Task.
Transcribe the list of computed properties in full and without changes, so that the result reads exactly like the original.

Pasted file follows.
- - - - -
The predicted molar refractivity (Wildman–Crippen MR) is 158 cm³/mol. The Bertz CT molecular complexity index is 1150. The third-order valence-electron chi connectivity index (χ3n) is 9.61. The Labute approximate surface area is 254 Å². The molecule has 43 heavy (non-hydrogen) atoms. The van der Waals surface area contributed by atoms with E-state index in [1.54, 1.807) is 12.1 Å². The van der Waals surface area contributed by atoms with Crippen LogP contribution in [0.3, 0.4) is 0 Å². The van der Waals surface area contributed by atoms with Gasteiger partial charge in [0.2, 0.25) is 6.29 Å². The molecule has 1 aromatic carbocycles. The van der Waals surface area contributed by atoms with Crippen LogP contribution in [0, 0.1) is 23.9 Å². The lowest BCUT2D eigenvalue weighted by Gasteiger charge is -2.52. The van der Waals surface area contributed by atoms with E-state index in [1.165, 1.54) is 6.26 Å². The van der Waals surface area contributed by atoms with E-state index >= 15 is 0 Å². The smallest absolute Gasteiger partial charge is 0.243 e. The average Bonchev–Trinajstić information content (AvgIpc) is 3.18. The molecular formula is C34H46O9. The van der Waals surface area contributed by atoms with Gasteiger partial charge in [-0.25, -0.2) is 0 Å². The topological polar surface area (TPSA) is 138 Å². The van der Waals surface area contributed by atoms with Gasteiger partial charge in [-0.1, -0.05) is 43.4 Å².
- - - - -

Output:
The predicted molar refractivity (Wildman–Crippen MR) is 158 cm³/mol. The Bertz CT molecular complexity index is 1150. The third-order valence-electron chi connectivity index (χ3n) is 9.61. The Labute approximate surface area is 254 Å². The molecule has 43 heavy (non-hydrogen) atoms. The van der Waals surface area contributed by atoms with E-state index in [1.54, 1.807) is 12.1 Å². The van der Waals surface area contributed by atoms with Crippen LogP contribution in [0.3, 0.4) is 0 Å². The van der Waals surface area contributed by atoms with Gasteiger partial charge in [0.2, 0.25) is 6.29 Å². The molecule has 1 aromatic carbocycles. The van der Waals surface area contributed by atoms with Crippen LogP contribution in [0, 0.1) is 23.9 Å². The lowest BCUT2D eigenvalue weighted by Gasteiger charge is -2.52. The van der Waals surface area contributed by atoms with E-state index in [1.165, 1.54) is 6.26 Å². The van der Waals surface area contributed by atoms with E-state index >= 15 is 0 Å². The smallest absolute Gasteiger partial charge is 0.243 e. The average Bonchev–Trinajstić information content (AvgIpc) is 3.18. The molecular formula is C34H46O9. The van der Waals surface area contributed by atoms with Gasteiger partial charge in [-0.25, -0.2) is 0 Å². The topological polar surface area (TPSA) is 138 Å². The van der Waals surface area contributed by atoms with Gasteiger partial charge in [-0.1, -0.05) is 43.4 Å².